There are only a few moments in my life where I have felt more at peace than when I sat in silence watching the sun rise over Lake Powell. The vast expanse of water shone like cerulean glass, not a single ripple disturbing its surface. The Navajo Sandstone cliffs surrounding our private cove glowed in progressively warm shades of rust, salmon, pink, and gold as the sun crept up further towards the horizon, formally announcing its scorching intentions with a single gust of warm desert air. It wouldn’t take long before the sun’s eye-awakening heat would rouse our children from their quiet slumber on our houseboat’s upper deck. In that peacefully perfect moment, my chest filled with overwhelming thanks and admiration for the sublime beauty before me. In just a couple of hours, the sounds of silence would be replaced with the humming of motor boats, the sizzling of bacon on the grill, and the splashes of a nine-year-old starting off her day with a slide off the houseboat roof into the invigorating water below. But in that moment, Lake Powell was entirely mine.
Houseboating on Lake Powell with Kids
The Facts of Lake Powell
Lake Powell, at its most basic, is the 24 million acre-feet of water resulting from the Glen Canyon Dam holding back the waters of the mighty Colorado River. Second in size to only Lake Mead, this reservoir straddling the Utah/Arizona border satisfies the demands of human and agricultural consumption in much of the Southwest. At full capacity, the lake stretches 186 miles in length, creating 2,000 miles of shoreline as its fingers reach out into some of the many canyons that help make up Glen Canyon National Recreation Area. The typically hot, dry summer weather combined with the vast expanses of water waiting to be explored make it an ideal lake for houseboating and water sports. Three million people visit Lake Powell each year but the lake is so vast, you will often feel like you have the entire lake to yourself. Houseboating on Lake Powell should be your new family tradition.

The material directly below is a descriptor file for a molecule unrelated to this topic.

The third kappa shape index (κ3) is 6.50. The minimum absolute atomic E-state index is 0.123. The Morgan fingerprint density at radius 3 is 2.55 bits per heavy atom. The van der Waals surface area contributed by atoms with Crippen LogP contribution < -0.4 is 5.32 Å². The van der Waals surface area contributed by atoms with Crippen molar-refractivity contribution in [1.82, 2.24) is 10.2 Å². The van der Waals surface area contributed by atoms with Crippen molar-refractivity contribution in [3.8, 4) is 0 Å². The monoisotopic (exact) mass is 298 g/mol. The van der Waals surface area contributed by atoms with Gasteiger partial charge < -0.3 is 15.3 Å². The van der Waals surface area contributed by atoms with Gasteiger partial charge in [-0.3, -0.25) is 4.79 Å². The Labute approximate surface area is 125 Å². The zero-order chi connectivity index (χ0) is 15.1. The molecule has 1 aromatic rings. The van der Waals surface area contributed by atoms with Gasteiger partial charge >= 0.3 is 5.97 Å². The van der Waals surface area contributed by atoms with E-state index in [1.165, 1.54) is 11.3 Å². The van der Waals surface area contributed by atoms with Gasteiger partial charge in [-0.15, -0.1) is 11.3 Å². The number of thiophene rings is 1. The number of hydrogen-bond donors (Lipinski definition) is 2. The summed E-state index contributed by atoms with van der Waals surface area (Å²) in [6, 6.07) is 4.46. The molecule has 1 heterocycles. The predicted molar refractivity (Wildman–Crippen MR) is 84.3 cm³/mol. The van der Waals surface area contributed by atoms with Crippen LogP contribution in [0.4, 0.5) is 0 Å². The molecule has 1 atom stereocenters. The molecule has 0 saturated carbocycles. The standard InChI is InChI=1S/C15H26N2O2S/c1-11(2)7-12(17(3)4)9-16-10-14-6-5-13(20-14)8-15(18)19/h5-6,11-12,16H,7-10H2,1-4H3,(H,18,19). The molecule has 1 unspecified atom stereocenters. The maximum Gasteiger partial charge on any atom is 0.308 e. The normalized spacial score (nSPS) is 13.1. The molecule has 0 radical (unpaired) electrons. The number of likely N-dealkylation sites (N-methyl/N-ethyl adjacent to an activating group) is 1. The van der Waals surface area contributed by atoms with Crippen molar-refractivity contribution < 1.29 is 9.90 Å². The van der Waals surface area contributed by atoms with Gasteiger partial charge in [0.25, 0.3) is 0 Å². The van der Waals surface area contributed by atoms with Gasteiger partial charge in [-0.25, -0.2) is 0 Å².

A New Tradition
“So we are doing this again next year, right?” Less than 24 hours had passed since we began our Lake Powell houseboating vacation before my friend Chris had proclaimed that it must become an annual tradition. Many years had passed since our college days, when vacation consisted of throwing a few blankets on the ground at a campsite and praying for dry weather. While we all still loved the outdoors, our appreciation for creature comforts such as beds, refrigeration, air conditioning, and flush toilets had grown. For our three families, houseboating was the perfect combination of nature, adventure, and comfort. The solitude we found in one of the lake’s many coves allowed us to play our 90’s mix CDs as loud as we wanted and not worry about disturbing neighbors with our children’s squeals of excitement resulting from epic battles of “King of the Raft.” It also meant that the only noise we heard at night was the gentle lapping of waves against the side of our boat as we drifted off to sleep.
My memories from our houseboat vacation play through my mind like a highlight reel. Of course, there were the sunrises, but they were rivaled by epic sunsets which gave way to pitch black skies covered in infinite stars. Us city folks found it impossible not to stare up at the Milky Way, wowed by shooting stars as they streaked across the sky with brilliant trails behind them. Mornings were the time for strapping on sandals and heading up into the hills to take in sweeping views and hunt for geodes before the August heat drew us back towards the water. After breakfast, we would strap on life vests and head out onto the water to watch the kids keep a death grip on to our tubing raft as they were bucked by waves, like a cowboy riding a bull. It was epic, delirious fun. Then there were the lazy afternoons where the kids took refuge inside our air-conditioned houseboat and watched movies while us adults floated, frosty beverage in hand, laughing at memories of the past.
Our day trip to Rainbow Bridge, the world’s largest natural bridge, was definitely one experience we had to check off the bucket list. The 100-degree heat was a sweltering reminder that the trip is best taken in the early morning and that plenty of water is essential. The boat ride out to the bridge is lovely, especially the last mile through a narrow, shaded slot canyon. The mile-long hike to the towering, 290-foot arch is not quite as lovely during the hottest month of the year. Shady spots are few and far between but viewing the king of all arches up close and gaining the satisfaction of seeing my daughter sworn in as a Junior Ranger at the base of Rainbow Bridge was worth all that sweaty effort.